Luxury automaker Lamborghini has always been known all over the world for its high-end, high-performing vehicles. A symbol of status, wealth, and even power, the Lamborghini represents the best-of-the-best in the automobile world. And while you may associate the brand Lamborghini with sleek, quick cars, that’s not the only thing Lamborghini has designed. Here’s how the first Lamborghini truck almost made it into the U.S. military fleet.
How Lamborghini attempted to win over the U.S. military
Back in the 1970s, Lamborghini was much like other automakers. Due to a global recession and oil crisis, Lamborghini was struggling to stay afloat. In order to keep making money, Lamborghini decided to start taking on contracts.
And one subcontract, in particular, could turn it all around: a subcontract for the American military. The U.S. military was looking for new, better vehicles and Lamborghini decided to take on the challenge of designing its first military truck.
The military-focused Lamborghini truck first debuted in 1977, but was a “failure from the start,” according to We Are the Mighty. Dubbed the Cheetah, this Lamborghini truck/SUV hybrid was redesigned and made into three different and expensive prototypes.
But even after three attempts, the U.S. military simply wasn’t interested in putting its soldiers into a Lamborghini Cheetah. The contract instead, went to Humvee. Not only did the American military decline the contract, but the lack in a return on its investment even put Lamborghini “out of business for a while.” Why was the Lamborghini Cheetah such a failure?
The design of the Cheetah Lamborghini truck
The Cheetah was an ultimate, off-road vehicle that could carry machine guns and haul anti-tank missiles. The Lamborghini Cheetah military truck was designed with a large, rear-mounted engine that disrupted the vehicle’s weight distribution and therefore, the truck’s handling.
Though it could reach over 100 mph, the eight-cylinder engine seemed to lack power. According to The Drive, Lamborghini went with a sheet-steel construction for the Cheetah’s final design, along with a waterproof engine compartment, and low-pressure tires for harsher riding elements.
And unbeknownst to Lamborghini, another Army subcontractor had already produced an almost identical design. Adding insult to injury, Lamborghini was sued by FMC for infringing on its own design of a similar vehicle produced in 1969. According to AutoTrader, this meant that Lamborghini’s military truck dreams were at a stand-still.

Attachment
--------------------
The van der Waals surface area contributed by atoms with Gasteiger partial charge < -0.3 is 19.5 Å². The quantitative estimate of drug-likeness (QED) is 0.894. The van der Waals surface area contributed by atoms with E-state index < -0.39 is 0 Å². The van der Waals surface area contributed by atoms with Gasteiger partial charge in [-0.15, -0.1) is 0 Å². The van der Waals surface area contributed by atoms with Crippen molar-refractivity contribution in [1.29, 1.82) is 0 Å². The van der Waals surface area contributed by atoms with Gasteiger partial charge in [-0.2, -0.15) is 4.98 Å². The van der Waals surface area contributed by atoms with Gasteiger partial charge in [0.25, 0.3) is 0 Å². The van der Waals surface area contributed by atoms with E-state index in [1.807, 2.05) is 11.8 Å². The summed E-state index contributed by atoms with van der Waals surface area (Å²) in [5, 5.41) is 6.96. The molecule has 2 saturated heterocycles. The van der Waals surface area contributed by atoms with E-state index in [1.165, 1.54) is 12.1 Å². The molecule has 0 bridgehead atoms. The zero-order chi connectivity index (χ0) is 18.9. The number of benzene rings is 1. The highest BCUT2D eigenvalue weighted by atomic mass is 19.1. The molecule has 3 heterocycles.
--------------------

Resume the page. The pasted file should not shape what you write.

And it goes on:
Plans continue on for a Lamborghini truck
The brand never gave up on the idea of a Lamborghini truck and continued to explore different avenues for its design. Only a few short years later, Lamborghini debuted the LM001 at the 1981 Geneva Auto Show, with the LM standing for “Lamborghini Militaria.”
Showing Lamborghini’s continued desire to built a light tactical military vehicle, the LM001 was delivered as both a military and consumer product. But the LM001 shared many of the same performance problems as its predecessor. After quickly giving up on that design, the LM001 was reinvigorated in 1982 with a front-mounted engine, and transformed into LMA001.
The latest attempt at a Lamborghini truck/SUV is the LM002, which received a souped-up, far superior, 12-cylinder engine. As the lovechild of the LMA001, the LM002 entered limited production with a high sticker price of $120,000.
Though Lamborghini failed to find any military buyers for the LM002, nicknamed “Rambo Lambo,” it did offer civilian versions with over-the-top, luxurious interiors. Less than 330 LM002s were made. According to Business Insider, the “Rambo Lambo” became popular with high-powered buyers all over the world, including Sylvester Stallone, Mike Tyson, Tina Turner, and even kingpin Pablo Escobar.
Lamborghini didn’t stop there either, making two more truck prototypes between the years 1987 and 1993. The LM003 and LM004, however, never made it to the production phase.